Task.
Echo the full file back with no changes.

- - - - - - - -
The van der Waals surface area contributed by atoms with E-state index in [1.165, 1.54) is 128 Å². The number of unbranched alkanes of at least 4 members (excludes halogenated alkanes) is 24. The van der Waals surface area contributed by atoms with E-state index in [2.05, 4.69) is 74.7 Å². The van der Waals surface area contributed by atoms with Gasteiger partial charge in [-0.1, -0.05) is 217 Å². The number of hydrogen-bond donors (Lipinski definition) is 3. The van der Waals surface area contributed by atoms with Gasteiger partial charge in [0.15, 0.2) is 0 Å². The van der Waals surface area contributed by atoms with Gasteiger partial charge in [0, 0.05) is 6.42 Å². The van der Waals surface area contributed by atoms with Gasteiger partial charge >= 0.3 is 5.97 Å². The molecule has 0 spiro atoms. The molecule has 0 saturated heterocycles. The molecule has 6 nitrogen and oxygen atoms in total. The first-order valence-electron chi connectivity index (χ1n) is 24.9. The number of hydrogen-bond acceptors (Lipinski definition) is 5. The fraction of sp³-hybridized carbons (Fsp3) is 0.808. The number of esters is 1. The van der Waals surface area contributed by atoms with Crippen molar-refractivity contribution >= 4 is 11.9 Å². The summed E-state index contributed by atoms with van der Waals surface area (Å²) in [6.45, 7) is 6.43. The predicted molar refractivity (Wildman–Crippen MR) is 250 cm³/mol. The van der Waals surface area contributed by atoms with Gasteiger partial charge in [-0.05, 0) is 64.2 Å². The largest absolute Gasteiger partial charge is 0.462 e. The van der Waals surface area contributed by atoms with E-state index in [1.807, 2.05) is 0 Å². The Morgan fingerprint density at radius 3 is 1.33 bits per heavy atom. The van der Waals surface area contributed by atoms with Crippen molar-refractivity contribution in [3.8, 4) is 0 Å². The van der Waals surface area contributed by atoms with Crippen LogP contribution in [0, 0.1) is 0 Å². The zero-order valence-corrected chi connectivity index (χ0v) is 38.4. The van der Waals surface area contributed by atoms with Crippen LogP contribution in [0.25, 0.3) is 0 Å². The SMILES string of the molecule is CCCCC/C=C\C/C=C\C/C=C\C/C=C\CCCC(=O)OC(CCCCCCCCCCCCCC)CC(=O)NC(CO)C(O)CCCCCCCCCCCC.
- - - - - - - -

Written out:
The van der Waals surface area contributed by atoms with E-state index in [1.165, 1.54) is 128 Å². The number of unbranched alkanes of at least 4 members (excludes halogenated alkanes) is 24. The van der Waals surface area contributed by atoms with E-state index in [2.05, 4.69) is 74.7 Å². The van der Waals surface area contributed by atoms with Gasteiger partial charge in [-0.1, -0.05) is 217 Å². The number of hydrogen-bond donors (Lipinski definition) is 3. The van der Waals surface area contributed by atoms with Gasteiger partial charge in [0.15, 0.2) is 0 Å². The van der Waals surface area contributed by atoms with Gasteiger partial charge in [0, 0.05) is 6.42 Å². The van der Waals surface area contributed by atoms with Gasteiger partial charge >= 0.3 is 5.97 Å². The molecule has 0 spiro atoms. The molecule has 0 saturated heterocycles. The molecule has 6 nitrogen and oxygen atoms in total. The first-order valence-electron chi connectivity index (χ1n) is 24.9. The number of hydrogen-bond acceptors (Lipinski definition) is 5. The fraction of sp³-hybridized carbons (Fsp3) is 0.808. The number of esters is 1. The van der Waals surface area contributed by atoms with Crippen molar-refractivity contribution >= 4 is 11.9 Å². The summed E-state index contributed by atoms with van der Waals surface area (Å²) in [6.45, 7) is 6.43. The predicted molar refractivity (Wildman–Crippen MR) is 250 cm³/mol. The van der Waals surface area contributed by atoms with Gasteiger partial charge in [-0.05, 0) is 64.2 Å². The largest absolute Gasteiger partial charge is 0.462 e. The van der Waals surface area contributed by atoms with E-state index in [1.807, 2.05) is 0 Å². The Morgan fingerprint density at radius 3 is 1.33 bits per heavy atom. The van der Waals surface area contributed by atoms with Crippen molar-refractivity contribution in [3.8, 4) is 0 Å². The van der Waals surface area contributed by atoms with Crippen LogP contribution in [0, 0.1) is 0 Å². The zero-order valence-corrected chi connectivity index (χ0v) is 38.4. The van der Waals surface area contributed by atoms with Crippen LogP contribution in [0.25, 0.3) is 0 Å². The SMILES string of the molecule is CCCCC/C=C\C/C=C\C/C=C\C/C=C\CCCC(=O)OC(CCCCCCCCCCCCCC)CC(=O)NC(CO)C(O)CCCCCCCCCCCC.